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Cambodian Campaign

Cambodian Campaign
Part of the Vietnam War
Map Cambodian Incursion May 70 from USMA.jpg
Location of campaign and showing units involved in the operation
Date April 29 ' July 22, 1970
Location Eastern Cambodia
Result The capture of large amounts of communist supplies and material and the expansion of the Cambodian Civil War
 South Vietnam
 United States
Vietnam North Vietnam
FNL Flag.svg Viet Cong
Commanders and leaders
II Corps: South Vietnam Lu Mong Lan
III Corps: South Vietnam Do Cao Tri
IV Corps: South Vietnam Nguyen Viet Thanh
South Vietnam Tran Quang Khoi
United States Creighton W. Abrams
B-3 Front: Phá�¡m Hùng (political)
Hoang Van Thai (military)
South Vietnam 58,608
United States 50,659
Casualties and losses
South Vietnam 809 killed in action
3,486 wounded in action
United States 434 killed in action
2,233 wounded in action
13 missing in action
12,354 killed in action
1,177 captured[1]

The Cambodian Campaign (also known as the Cambodian Incursion) was a series of military operations conducted in eastern Cambodia during mid-1970 by the United States (U.S.) and the Republic of Vietnam (South Vietnam) during the Vietnam War. A total of 13 major operations were conducted by the Army of the Republic of Vietnam (ARVN) between 29 April and 22 July and by U.S. forces between 1 May and 30 June.

The objective of the campaign was the defeat of the approximately 40,000 troops of the People's Army of Vietnam (PAVN) and the National Front for the Liberation of South Vietnam (NLF, also known as Viet Cong) who were ensconced in the eastern border regions of Cambodia. As great a prize as the defeat of these forces was the possibility of the occupation and destruction of large communist base areas and sanctuaries, which had been protected by Cambodian neutrality since their establishment in 1966. As far as the U.S. was concerned, such a course of action would provide a shield behind which the policy of Vietnamization and the withdrawal of U.S. forces from South Vietnam could proceed unmolested.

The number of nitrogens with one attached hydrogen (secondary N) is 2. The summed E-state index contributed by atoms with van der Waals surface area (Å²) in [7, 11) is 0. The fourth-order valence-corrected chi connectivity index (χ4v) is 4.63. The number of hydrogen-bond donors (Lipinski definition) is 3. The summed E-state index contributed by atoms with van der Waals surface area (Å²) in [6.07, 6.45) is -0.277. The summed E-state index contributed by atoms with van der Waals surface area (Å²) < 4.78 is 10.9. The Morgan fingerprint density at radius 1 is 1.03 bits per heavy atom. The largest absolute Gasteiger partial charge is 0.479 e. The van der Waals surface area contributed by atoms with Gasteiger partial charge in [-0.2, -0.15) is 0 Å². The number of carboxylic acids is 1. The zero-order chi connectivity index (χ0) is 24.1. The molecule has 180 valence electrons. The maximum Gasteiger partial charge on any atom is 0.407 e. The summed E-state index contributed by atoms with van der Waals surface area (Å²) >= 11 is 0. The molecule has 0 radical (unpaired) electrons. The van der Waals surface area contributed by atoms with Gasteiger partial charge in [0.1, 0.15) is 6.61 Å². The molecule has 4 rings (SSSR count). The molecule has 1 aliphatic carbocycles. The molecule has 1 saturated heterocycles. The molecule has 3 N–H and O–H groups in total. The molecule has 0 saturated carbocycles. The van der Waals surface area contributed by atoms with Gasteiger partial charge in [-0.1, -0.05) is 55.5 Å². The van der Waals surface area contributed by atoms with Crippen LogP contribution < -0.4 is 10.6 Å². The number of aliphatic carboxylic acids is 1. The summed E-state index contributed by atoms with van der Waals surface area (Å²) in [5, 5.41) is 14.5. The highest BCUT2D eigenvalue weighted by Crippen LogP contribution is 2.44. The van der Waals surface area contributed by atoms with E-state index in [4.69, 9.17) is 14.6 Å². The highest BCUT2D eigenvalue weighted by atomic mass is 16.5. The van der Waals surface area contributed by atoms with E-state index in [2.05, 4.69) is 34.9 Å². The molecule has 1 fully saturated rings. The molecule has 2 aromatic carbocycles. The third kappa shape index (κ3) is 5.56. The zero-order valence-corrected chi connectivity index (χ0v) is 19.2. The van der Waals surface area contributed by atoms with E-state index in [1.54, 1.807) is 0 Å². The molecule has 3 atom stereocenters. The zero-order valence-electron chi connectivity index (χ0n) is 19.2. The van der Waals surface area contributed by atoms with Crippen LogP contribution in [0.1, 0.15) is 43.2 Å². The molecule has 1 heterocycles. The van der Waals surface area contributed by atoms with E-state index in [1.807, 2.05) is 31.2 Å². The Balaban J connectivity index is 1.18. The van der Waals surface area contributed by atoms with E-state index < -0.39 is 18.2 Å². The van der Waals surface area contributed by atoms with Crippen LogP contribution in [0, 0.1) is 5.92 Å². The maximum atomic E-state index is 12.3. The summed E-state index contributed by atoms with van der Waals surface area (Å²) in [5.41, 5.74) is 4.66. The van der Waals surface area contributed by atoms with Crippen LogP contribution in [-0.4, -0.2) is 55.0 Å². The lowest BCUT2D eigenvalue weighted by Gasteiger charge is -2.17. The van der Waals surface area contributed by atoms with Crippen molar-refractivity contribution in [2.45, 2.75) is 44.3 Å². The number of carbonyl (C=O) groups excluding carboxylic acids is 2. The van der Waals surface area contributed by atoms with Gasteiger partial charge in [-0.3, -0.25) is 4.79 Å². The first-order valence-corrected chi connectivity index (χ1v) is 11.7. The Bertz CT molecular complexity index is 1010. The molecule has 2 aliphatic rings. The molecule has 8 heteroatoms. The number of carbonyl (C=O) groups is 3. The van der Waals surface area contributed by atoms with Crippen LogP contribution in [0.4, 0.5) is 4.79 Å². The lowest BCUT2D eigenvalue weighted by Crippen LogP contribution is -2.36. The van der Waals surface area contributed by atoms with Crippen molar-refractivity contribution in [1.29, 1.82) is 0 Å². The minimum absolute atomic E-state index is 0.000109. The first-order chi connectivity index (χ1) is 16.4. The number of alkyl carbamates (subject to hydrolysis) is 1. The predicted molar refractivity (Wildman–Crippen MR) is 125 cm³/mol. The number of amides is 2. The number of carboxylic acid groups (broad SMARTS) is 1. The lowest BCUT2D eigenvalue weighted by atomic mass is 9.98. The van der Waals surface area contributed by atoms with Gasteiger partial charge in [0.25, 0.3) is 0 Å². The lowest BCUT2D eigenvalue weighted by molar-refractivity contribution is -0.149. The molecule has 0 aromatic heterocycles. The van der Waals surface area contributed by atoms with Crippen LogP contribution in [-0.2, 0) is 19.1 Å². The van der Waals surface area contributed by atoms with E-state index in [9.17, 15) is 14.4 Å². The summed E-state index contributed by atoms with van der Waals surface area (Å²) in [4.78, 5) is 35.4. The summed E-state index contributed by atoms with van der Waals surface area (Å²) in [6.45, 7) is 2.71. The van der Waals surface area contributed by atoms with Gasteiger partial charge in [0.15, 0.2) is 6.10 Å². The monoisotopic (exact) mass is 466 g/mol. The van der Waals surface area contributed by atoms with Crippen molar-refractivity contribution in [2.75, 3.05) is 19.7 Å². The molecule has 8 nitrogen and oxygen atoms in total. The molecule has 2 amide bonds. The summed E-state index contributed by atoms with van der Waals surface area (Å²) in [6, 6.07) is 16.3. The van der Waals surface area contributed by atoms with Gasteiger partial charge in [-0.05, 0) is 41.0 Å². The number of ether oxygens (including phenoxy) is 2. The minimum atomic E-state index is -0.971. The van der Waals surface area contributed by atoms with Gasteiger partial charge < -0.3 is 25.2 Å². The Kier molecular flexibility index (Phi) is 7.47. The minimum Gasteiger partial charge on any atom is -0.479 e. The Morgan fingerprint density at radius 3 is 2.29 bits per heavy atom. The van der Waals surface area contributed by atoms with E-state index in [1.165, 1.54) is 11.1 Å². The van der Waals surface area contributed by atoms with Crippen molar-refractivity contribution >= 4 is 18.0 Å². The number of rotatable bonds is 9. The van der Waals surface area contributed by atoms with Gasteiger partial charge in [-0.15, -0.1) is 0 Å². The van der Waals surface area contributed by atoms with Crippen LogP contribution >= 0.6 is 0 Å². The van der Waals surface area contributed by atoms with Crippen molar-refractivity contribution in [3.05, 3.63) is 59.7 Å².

A change in the Cambodian government allowed a window of opportunity for the destruction of the base areas in 1970 when Prince Norodom Sihanouk was deposed and replaced by pro-American General Lon Nol. Allied military operations failed to eliminate many communist troops or to capture their elusive headquarters, known as the Central Office for South Vietnam (COSVN), but the haul of captured material in Cambodia prompted claims of success and victory which remain controversial to this day.